GCR Awards 2015

CRA projects recognized at GCR Awards 2015

CRA client projects in North America and Europe received top
honors at the Global Competition Review (GCR) Awards 2015 on
April 14 in Washington, DC, including Matter of the Year for the GlaxoSmithKline/Novartis/Eli Lilly three-part deal; Litigation of the Year – Non-Cartel Defense for The Apple iPod/iTunes Antitrust Litigation; and Behavioral Matter of the Year – Europe for the Samsung SEP settlement.

More than 3,000 Global Competition Review readers cast their votes, honoring outstanding individuals and teams in areas of competition law and economics around the world.

GlaxoSmithKline/Novartis/Eli Lilly

Matter of the Year

CRA economists advised Linklaters and Freshfields Bruckhaus Deringer, counsel to Novartis, throughout a three-part, $23 billion merger with GSK. Led by Cristina Caffarra in Europe and Gary Roberts in the US, CRA provided economic advice and support to Novartis throughout reviews by the European Commission (EC) and Federal Trade Commission (FTC). For oncology in particular, CRA’s analyses showed that certain drugs were not close substitutes and that their combination would therefore not lead to anticompetitive effects. Subject to the divestment of a pipeline combining two skin cancer drugs, the EC determined the transaction would not adversely affect innovation and the development of new oncology drugs.

In January, the EC conditionally cleared the acquisition by Novartis of GSK’s oncology business, the sale of Novartis’ vaccine business (except influenza) to GSK, and a joint venture between Novartis and GSK for consumer health products. CRA also advised Novartis for the sale of its animal health business to Eli Lilly, which was cleared in Phase I by the EC in October 2014, and approved by the FTC in February. In the US, the FTC required the same concessions relating to oncology products before approving the joint venture. CRA’s European team also included Raphaël De Coninck and Hristina Dantcheva. In the US, the team included Yianis Sarafidis and Archan Ruparel.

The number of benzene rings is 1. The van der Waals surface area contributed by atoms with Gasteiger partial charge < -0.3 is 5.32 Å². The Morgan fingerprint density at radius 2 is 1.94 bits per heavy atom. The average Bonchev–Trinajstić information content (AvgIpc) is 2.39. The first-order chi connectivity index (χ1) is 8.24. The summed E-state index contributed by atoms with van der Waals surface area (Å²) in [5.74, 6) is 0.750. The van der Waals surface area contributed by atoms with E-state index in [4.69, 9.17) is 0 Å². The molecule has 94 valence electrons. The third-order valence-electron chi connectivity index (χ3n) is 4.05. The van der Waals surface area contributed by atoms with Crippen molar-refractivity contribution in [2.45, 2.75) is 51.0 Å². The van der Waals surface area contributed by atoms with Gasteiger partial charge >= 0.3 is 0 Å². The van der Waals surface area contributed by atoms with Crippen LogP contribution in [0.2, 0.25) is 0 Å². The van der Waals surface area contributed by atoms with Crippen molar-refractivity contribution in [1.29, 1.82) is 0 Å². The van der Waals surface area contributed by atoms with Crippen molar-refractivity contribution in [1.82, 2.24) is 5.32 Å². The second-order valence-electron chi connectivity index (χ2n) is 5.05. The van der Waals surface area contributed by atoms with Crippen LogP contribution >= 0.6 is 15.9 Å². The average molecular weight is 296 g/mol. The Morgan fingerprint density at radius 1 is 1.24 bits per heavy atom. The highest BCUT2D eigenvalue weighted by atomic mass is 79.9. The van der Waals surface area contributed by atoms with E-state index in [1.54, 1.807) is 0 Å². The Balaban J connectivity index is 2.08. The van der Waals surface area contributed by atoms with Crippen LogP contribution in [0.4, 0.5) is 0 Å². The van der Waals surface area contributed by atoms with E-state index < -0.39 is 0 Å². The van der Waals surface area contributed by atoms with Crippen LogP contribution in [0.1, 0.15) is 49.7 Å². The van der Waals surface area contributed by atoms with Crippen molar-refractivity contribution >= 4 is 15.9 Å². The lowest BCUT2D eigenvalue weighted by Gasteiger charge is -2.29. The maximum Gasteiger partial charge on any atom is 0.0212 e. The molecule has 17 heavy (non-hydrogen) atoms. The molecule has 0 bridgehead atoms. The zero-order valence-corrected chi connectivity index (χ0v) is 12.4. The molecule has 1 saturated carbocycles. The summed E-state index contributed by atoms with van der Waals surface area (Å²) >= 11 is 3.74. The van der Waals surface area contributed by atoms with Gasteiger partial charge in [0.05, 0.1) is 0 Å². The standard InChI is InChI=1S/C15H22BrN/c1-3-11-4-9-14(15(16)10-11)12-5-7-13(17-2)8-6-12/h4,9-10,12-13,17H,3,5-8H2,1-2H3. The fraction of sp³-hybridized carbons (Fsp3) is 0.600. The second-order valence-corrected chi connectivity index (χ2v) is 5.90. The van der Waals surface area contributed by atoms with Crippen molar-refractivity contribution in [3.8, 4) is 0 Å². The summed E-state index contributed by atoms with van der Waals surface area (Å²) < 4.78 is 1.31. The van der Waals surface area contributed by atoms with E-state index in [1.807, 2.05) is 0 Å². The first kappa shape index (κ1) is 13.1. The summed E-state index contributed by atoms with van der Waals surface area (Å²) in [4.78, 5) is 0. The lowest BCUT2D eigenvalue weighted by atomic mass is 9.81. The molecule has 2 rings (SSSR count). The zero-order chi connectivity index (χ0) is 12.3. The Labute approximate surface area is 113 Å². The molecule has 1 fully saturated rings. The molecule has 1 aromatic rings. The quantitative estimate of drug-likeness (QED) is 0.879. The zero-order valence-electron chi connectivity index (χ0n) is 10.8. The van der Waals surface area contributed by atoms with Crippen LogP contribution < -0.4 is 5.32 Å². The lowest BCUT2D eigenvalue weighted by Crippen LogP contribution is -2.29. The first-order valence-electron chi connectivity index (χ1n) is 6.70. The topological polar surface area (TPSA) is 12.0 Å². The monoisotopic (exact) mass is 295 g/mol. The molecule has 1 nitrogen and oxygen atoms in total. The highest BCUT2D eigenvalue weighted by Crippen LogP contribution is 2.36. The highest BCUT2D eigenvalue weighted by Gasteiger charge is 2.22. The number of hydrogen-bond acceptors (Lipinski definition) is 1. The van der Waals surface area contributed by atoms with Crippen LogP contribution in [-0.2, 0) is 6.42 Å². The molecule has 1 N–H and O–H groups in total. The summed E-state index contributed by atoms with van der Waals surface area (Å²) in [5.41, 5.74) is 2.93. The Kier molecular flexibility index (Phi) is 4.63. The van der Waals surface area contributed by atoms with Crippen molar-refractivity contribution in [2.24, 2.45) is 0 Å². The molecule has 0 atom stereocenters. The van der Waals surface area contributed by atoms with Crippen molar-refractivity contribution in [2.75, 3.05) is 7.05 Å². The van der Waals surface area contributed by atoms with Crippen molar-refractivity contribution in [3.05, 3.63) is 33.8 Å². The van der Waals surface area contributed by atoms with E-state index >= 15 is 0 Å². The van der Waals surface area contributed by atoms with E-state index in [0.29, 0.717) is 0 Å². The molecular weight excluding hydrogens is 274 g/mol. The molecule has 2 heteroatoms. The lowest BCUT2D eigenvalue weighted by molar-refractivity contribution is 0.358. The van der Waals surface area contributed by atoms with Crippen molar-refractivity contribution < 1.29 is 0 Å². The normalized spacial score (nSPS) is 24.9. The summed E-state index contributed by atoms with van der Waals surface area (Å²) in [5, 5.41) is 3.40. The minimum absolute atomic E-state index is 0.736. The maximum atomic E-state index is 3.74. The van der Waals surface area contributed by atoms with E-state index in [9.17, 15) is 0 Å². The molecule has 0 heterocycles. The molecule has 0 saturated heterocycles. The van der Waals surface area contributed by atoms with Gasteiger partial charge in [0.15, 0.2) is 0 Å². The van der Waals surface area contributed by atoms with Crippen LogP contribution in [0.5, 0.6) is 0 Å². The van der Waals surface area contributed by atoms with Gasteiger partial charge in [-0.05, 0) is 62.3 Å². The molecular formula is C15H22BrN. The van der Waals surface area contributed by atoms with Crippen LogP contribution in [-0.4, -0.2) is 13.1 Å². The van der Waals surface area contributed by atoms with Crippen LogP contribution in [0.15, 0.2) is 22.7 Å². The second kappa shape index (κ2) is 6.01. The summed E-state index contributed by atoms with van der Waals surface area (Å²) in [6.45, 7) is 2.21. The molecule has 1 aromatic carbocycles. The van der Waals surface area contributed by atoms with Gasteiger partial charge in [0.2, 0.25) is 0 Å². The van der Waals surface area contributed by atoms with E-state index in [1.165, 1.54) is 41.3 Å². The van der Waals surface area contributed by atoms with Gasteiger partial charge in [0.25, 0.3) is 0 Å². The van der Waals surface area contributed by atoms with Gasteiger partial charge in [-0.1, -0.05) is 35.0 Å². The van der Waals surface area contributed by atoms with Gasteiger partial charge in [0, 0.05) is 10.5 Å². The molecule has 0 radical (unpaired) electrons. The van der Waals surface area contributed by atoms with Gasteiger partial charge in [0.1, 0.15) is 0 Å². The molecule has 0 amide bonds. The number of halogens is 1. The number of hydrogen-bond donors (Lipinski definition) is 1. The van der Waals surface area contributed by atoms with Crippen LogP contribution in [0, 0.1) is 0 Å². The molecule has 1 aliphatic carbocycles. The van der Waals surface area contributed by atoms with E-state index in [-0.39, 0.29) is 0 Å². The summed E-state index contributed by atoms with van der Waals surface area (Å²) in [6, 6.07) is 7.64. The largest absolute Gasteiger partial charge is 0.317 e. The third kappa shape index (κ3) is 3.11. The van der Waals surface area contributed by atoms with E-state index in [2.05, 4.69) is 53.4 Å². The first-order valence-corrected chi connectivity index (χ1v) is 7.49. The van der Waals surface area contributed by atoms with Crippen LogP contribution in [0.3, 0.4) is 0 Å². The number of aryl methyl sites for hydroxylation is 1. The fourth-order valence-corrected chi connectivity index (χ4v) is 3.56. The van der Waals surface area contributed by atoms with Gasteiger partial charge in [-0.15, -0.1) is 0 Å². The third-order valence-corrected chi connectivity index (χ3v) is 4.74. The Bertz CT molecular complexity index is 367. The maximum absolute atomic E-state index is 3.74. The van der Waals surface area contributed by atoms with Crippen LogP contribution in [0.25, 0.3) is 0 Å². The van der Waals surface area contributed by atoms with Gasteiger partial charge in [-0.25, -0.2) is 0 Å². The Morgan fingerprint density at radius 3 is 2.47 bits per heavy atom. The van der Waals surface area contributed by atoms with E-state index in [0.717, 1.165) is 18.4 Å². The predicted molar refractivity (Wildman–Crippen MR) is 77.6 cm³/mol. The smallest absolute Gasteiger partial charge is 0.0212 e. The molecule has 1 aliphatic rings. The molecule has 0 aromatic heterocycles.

Apple iPod iTunes Antitrust Litigation

Litigation of the Year | Non-Cartel Defense

Professors Kevin M. Murphy and Robert Topel advised counsel to Apple, Jones Day, throughout this long-running case which dates to 2005. Murphy and Topel advised Boies, Schiller & Flexner at trial and testified on economic issues and competitive effects. The matter involved a software upgrade to the iPod system, which plaintiffs alleged gave Apple an unfair advantage over competitors. On December 16, 2014, after three hours of deliberation, a jury in the US District Court for the Northern District of California found the Apple software upgrade was innovative and did not harm consumers.

A key point at trial was whether certain features of Apple’s iTunes 7.0 update unfairly prevented users with competitors’ devices from gaining access to the iTunes library. Professor Murphy’s testimony addressed the competitive issues of an open versus an integrated system (iPod, iTunes and the Apple Store), which is designed to improve the user experience and ultimately benefit consumers. Professor Topel testified on the econometric analysis of impact and damages put forward by the plaintiffs, noting the impossibility of separating the challenged iTunes 7.0 features from other iPod and iTunes enhancements that improved the overall user experience. CRA’s team also included Anita Garten, Ricardo Cossa, and Mensur Muhamedagic.

Samsung SEP settlement, EU

Behavioral Matter of the Year | Europe

CRA economists advised counsel to Samsung (Peter Camesasca, Allen & Overy, Clifford Chance and Sherman & Sterling), throughout an investigation by the European Commission of potential abuse of dominance. At issue was whether Samsung’s use of injunctive relief actions before the courts was a breach of the covenant to allow rivals, who sign up to a specified licensing framework, access to standard essential patents (SEP) for smartphones and tablets. CRA advised Samsung throughout the investigation which began in January 2012. Following a decision by the EC in April 2014, Samsung has committed to not seek SEP injunctions in Europe for five years and to negotiate or arbitrate to resolve disputes. Cristina Caffarra and Damien Neven led the CRA team who advised Samsung.